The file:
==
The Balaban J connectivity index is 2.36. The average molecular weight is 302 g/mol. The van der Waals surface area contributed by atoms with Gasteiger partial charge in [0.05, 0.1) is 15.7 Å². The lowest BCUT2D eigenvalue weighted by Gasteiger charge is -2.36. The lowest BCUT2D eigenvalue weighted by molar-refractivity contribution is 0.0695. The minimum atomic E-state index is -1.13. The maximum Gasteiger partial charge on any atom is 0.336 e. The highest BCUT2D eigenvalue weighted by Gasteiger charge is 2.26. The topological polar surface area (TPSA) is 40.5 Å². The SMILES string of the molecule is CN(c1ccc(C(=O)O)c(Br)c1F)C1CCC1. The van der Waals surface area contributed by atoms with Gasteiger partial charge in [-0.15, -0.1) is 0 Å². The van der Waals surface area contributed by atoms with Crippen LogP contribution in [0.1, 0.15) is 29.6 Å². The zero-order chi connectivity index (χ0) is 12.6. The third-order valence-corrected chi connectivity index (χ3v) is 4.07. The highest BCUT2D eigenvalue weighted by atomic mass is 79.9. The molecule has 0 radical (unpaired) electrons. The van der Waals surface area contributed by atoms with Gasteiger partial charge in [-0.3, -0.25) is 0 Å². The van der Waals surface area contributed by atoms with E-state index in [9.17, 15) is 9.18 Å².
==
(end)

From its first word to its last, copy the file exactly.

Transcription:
The Balaban J connectivity index is 2.36. The average molecular weight is 302 g/mol. The van der Waals surface area contributed by atoms with Gasteiger partial charge in [0.05, 0.1) is 15.7 Å². The lowest BCUT2D eigenvalue weighted by Gasteiger charge is -2.36. The lowest BCUT2D eigenvalue weighted by molar-refractivity contribution is 0.0695. The minimum atomic E-state index is -1.13. The maximum Gasteiger partial charge on any atom is 0.336 e. The highest BCUT2D eigenvalue weighted by Gasteiger charge is 2.26. The topological polar surface area (TPSA) is 40.5 Å². The SMILES string of the molecule is CN(c1ccc(C(=O)O)c(Br)c1F)C1CCC1. The van der Waals surface area contributed by atoms with Gasteiger partial charge in [-0.15, -0.1) is 0 Å². The van der Waals surface area contributed by atoms with Crippen LogP contribution in [0.1, 0.15) is 29.6 Å². The zero-order chi connectivity index (χ0) is 12.6. The third-order valence-corrected chi connectivity index (χ3v) is 4.07. The highest BCUT2D eigenvalue weighted by atomic mass is 79.9. The molecule has 0 radical (unpaired) electrons. The van der Waals surface area contributed by atoms with Gasteiger partial charge in [-0.3, -0.25) is 0 Å². The van der Waals surface area contributed by atoms with E-state index in [9.17, 15) is 9.18 Å².